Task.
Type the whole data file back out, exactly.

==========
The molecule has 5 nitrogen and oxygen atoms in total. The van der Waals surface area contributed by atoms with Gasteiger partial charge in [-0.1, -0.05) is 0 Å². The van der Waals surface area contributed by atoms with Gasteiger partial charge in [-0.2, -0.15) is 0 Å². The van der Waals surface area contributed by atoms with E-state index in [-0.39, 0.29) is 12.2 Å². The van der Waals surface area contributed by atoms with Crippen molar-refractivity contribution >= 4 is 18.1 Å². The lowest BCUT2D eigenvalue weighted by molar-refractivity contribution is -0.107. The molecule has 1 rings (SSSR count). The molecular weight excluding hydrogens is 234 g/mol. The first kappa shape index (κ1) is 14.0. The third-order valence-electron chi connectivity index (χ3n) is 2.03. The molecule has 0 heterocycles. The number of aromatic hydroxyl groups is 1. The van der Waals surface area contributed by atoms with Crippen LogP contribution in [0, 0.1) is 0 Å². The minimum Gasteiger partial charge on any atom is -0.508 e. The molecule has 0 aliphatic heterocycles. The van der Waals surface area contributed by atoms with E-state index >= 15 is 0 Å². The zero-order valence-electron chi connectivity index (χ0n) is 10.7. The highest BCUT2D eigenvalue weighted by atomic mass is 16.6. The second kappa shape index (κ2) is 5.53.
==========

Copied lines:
The molecule has 5 nitrogen and oxygen atoms in total. The van der Waals surface area contributed by atoms with Gasteiger partial charge in [-0.1, -0.05) is 0 Å². The van der Waals surface area contributed by atoms with Gasteiger partial charge in [-0.2, -0.15) is 0 Å². The van der Waals surface area contributed by atoms with E-state index in [-0.39, 0.29) is 12.2 Å². The van der Waals surface area contributed by atoms with Crippen molar-refractivity contribution >= 4 is 18.1 Å². The lowest BCUT2D eigenvalue weighted by molar-refractivity contribution is -0.107. The molecule has 1 rings (SSSR count). The molecular weight excluding hydrogens is 234 g/mol. The first kappa shape index (κ1) is 14.0. The third-order valence-electron chi connectivity index (χ3n) is 2.03. The molecule has 0 heterocycles. The number of aromatic hydroxyl groups is 1. The van der Waals surface area contributed by atoms with Crippen LogP contribution in [0, 0.1) is 0 Å². The minimum Gasteiger partial charge on any atom is -0.508 e. The molecule has 0 aliphatic heterocycles. The van der Waals surface area contributed by atoms with E-state index >= 15 is 0 Å². The zero-order valence-electron chi connectivity index (χ0n) is 10.7. The highest BCUT2D eigenvalue weighted by atomic mass is 16.6. The second kappa shape index (κ2) is 5.53.